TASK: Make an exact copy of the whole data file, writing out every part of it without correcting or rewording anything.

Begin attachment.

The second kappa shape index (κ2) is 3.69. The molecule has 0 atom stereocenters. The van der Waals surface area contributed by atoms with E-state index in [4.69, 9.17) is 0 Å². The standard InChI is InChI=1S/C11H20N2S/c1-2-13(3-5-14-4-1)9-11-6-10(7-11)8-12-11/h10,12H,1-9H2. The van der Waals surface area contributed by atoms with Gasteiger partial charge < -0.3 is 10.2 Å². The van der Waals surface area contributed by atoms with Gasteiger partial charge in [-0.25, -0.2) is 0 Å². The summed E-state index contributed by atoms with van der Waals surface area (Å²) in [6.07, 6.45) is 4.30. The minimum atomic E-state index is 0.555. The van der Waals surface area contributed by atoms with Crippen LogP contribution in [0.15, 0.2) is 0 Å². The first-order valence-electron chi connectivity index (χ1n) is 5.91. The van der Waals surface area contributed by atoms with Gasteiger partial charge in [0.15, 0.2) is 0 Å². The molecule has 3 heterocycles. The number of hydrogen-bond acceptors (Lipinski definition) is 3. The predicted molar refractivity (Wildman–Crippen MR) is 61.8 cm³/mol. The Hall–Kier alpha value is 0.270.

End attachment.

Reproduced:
The second kappa shape index (κ2) is 3.69. The molecule has 0 atom stereocenters. The van der Waals surface area contributed by atoms with E-state index in [4.69, 9.17) is 0 Å². The standard InChI is InChI=1S/C11H20N2S/c1-2-13(3-5-14-4-1)9-11-6-10(7-11)8-12-11/h10,12H,1-9H2. The van der Waals surface area contributed by atoms with Gasteiger partial charge < -0.3 is 10.2 Å². The van der Waals surface area contributed by atoms with Gasteiger partial charge in [-0.25, -0.2) is 0 Å². The summed E-state index contributed by atoms with van der Waals surface area (Å²) in [6.07, 6.45) is 4.30. The minimum atomic E-state index is 0.555. The van der Waals surface area contributed by atoms with Crippen LogP contribution in [0.15, 0.2) is 0 Å². The first-order valence-electron chi connectivity index (χ1n) is 5.91. The van der Waals surface area contributed by atoms with Gasteiger partial charge in [0.15, 0.2) is 0 Å². The molecule has 3 heterocycles. The number of hydrogen-bond acceptors (Lipinski definition) is 3. The predicted molar refractivity (Wildman–Crippen MR) is 61.8 cm³/mol. The Hall–Kier alpha value is 0.270.